Rassolnik
Draniki with omul! And a glass of apricot wine.

Rassolnik
3 Iulya Street, #3 (ул. 3 июля)
12 p.m. to 12 a.m. (later on weekends)
Entrees $5–$15

Rassolnik is a more upscale Russian restaurant in Irkutsk. Located in the trendy 130 Quarter (130 Квартал), it’s Soviet-themed, so that its comfortable seats and white tablecloths are surrounded by old Soviet-era cameras, glasses, posters, and other paraphernalia. There are also screens showing Soviet movies—Caucasian Prisoner (Кавказская пленница, или Новые приключения Шурика) when I was there. It’s one of Irkutsk’s more popular Russian restaurants; it’s ideal for taking guests and is well worth a visit.

Rassolnik

Faux-old wooden building.

The menu is overwhelmingly enormous, and many of the prices may be higher than what you want to pay for an everyday lunch or dinner, but if you look carefully you can definitely find a filling meal for less than $15. The service is pleasant and friendly, and it was a very pleasing cultural experience: I don’t often have “fancy” Russian food, and the Soviet decorations were really fun.

I ordered the delicious rassolnik, of course, with smoked chicken. Rassolnik, the namesake of the establishment is a traditional Russian soup that uses pickle juice as a base. Mine came in a bread bowl, which was exciting even though it was too hard to be entirely edible. I followed it with a main dish of pelmeni stuffed with salmon and carp. It was so good that I now think that all pelmeni should have a fish filling.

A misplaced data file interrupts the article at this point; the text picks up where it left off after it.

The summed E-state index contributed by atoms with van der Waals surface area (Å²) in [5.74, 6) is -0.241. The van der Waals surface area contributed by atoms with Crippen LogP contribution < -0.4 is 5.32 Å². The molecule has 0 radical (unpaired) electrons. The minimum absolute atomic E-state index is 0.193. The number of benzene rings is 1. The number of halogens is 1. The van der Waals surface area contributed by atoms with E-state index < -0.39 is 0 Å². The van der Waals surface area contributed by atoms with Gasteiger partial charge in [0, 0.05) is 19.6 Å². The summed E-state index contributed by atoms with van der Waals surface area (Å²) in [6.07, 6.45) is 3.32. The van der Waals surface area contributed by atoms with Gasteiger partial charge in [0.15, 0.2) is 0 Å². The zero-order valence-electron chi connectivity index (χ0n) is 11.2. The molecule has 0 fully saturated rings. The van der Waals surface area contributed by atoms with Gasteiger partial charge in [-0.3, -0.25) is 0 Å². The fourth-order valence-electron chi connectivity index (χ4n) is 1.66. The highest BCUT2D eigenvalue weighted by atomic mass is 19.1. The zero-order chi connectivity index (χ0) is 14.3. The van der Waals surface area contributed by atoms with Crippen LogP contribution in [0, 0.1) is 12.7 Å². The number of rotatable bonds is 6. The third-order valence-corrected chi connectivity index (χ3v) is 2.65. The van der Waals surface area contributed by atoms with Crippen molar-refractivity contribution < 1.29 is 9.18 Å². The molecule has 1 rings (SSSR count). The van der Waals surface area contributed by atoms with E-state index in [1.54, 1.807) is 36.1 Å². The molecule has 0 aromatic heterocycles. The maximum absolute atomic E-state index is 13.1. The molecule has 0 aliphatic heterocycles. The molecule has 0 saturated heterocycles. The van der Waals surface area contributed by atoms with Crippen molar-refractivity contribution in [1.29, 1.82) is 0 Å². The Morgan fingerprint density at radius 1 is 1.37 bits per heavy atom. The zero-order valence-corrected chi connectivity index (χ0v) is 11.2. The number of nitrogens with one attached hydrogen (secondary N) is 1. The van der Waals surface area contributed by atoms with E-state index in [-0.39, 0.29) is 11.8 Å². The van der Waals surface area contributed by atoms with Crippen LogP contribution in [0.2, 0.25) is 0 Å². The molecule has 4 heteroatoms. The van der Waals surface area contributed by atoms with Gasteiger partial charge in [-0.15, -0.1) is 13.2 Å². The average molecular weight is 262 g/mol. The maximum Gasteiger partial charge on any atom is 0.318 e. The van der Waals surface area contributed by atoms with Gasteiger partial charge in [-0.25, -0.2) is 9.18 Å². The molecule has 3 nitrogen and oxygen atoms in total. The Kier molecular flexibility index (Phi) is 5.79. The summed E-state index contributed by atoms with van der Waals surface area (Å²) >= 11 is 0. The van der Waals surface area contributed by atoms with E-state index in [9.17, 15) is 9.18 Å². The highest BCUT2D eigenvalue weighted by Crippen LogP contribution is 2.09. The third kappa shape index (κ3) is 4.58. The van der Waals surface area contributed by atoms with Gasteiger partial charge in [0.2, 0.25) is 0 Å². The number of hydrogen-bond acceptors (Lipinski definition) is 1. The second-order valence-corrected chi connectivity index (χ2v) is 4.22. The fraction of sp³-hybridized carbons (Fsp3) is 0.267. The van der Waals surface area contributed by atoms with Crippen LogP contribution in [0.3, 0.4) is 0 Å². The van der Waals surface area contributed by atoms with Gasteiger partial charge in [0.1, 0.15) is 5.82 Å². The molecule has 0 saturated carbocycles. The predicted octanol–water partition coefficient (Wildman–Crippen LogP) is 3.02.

Rassolnik

Rassolnik! Beware of bread bowl.

 

The menu also has a whole section of wines from southern Russia; they’re all fruit wines, and we got the apricot one, a pitcher for 650 rubles. It tasted a lot like juice (there was definitely alcohol in it, though). The friends I was with ordered draniki (potato pancakes) with omul, Irkutsk’s local fish, which was a nice twist, though they reported that the omul was not as good as what we had straight out of Baikal in Listvyanka.

Rassolnik

Draniki with omul! And a glass of apricot wine.

Rassolnik would be perfect for groups—it’s a pretty big restaurant (though be warned that it’s down a flight of stairs) and they are equipped to deal with large parties of people.

Rassolnik

The menu was very cute, so I took a picture for you.

Rassolnik

Rassolnik Interior

Julie Hersh

Julie is currently studying Russian as a Second Language in Irkutsk (and before that, Bishkek) with SRAS’s Home and Abroad Scholarship program, with the goal of someday having some sort of Russia/Eurasia-related career. She recently got her master’s degree from the University of Glasgow and the University of Tartu, where she studied women’s dissent in Soviet Russia. She also has a bachelor’s degree in literature from Yale. Some of her favorite Russian authors are Sorokin, Shishkin, Il’f and Petrov, and Akhmatova. In her spare time Julie cautiously practices martial arts, reads feminist websites, and taste-tests instant coffee for her blog.

Julie is attending Home and Abroad
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